The China Edit | Consumer Purchasing Power Grows, Alibaba IPO, Masha Ma

The China Edit is a weekly curation of the most important fashion business news and analysis from and about the world’s largest luxury market.

Beijing's Sanlitun Shopping Centre | Source: Shutterstock

Why Global Recovery Could Depend On China’s Taste for Luxury (The Guardian)
“A World Bank-backed report has declared that the country’s national currency, the yuan, will go further than previously thought in the hands of the Chinese consumer and that this supercharged purchasing power will push the world’s second-largest economy ahead of the US this year. This could be the century of the Chinese consumer, now a figure of central importance for luxury goods companies.”

Chinese Giant Alibaba Will Go Public, Listing in U.S. (The New York Times)
“The Chinese e-commerce behemoth Alibaba Group filed paperwork on Tuesday in the United States to sell stock to the public for the first time, in an embrace of the global capital markets that represents a coming-of-age for China’s booming Internet industry.”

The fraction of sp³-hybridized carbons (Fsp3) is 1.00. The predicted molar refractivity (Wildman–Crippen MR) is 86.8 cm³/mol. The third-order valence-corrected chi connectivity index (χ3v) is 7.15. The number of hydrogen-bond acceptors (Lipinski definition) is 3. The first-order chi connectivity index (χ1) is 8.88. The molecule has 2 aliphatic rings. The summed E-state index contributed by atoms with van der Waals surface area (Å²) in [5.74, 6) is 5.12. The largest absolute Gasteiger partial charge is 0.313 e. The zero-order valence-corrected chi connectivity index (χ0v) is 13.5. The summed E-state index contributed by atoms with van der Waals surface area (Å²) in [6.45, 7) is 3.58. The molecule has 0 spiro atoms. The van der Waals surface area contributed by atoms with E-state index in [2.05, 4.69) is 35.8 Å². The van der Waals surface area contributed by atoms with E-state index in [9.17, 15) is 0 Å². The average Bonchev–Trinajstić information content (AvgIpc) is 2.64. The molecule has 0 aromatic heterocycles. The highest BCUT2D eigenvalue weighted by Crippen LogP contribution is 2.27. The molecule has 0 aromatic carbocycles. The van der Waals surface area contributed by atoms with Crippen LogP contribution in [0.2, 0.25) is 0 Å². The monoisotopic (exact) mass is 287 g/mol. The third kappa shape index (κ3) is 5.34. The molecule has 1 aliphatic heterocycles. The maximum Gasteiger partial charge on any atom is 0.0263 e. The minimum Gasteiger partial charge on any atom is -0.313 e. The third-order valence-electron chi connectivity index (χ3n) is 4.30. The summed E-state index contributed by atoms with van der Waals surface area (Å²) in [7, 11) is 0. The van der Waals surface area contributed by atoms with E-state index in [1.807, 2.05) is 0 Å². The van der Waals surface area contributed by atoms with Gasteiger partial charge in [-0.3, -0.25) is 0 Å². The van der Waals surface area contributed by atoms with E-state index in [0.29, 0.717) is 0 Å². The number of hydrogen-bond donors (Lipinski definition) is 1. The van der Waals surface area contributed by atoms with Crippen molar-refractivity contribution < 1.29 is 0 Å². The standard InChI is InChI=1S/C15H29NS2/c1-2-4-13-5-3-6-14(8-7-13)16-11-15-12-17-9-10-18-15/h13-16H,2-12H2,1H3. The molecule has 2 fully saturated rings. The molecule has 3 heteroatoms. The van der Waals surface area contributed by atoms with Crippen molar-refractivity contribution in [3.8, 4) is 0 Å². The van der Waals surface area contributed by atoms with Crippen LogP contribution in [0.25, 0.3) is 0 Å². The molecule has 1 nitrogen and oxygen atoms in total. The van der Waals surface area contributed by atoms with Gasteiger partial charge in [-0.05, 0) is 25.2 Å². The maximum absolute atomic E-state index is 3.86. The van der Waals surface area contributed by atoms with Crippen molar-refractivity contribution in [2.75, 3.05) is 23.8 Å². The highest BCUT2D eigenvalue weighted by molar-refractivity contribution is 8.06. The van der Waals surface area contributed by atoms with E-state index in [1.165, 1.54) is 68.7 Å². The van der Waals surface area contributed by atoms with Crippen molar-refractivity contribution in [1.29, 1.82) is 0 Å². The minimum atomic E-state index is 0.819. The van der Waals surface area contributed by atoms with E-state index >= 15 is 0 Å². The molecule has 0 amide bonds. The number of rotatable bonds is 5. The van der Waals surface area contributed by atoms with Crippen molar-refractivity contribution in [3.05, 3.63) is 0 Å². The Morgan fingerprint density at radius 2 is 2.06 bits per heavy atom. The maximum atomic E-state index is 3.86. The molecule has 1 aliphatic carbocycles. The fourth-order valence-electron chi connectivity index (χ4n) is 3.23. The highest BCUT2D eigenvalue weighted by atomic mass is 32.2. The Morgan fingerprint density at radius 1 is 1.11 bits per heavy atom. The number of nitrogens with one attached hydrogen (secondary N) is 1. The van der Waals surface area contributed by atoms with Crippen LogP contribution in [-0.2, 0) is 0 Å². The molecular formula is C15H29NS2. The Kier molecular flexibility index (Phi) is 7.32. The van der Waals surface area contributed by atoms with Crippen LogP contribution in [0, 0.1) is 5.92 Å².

Masha Ma Talks About the Future of Fashion in China (South China Morning Post)
“Ma is acknowledged among the new generation of Chinese contemporary fashion designers, often mentioned in the same breath as Qiu Hao, Zhang Huishan and Xander Zhou, who share a foreign education, modern style and prolific activities on the international stage.”

Selling to China’s Coming Generation of (Wealthy) Seniors (The Wall Street Journal)
“Much has been made about China’s young big spenders. Some companies, though, see an even bigger business opportunity in the country’s 40-somethings, and they are shaping their marketing to fit … While people in their 30s, the favorites of luxury brands, boast higher incomes, there are more people in their 40s who are considered rich.”

Traditional Luxury Markets Benefit as China Slows (The Financial Times)
“Scilla Huang Sun, who runs the Julius Baer Luxury Brands Fund, points out that it is crucial to differentiate between the moderation of luxury sales in mainland China compared with the solid demand from Chinese tourists, especially in the US. The Chinese are the world’s biggest tourist spenders and increased their spending by 28 per cent in 2013, according to the World Tourism Organisation.”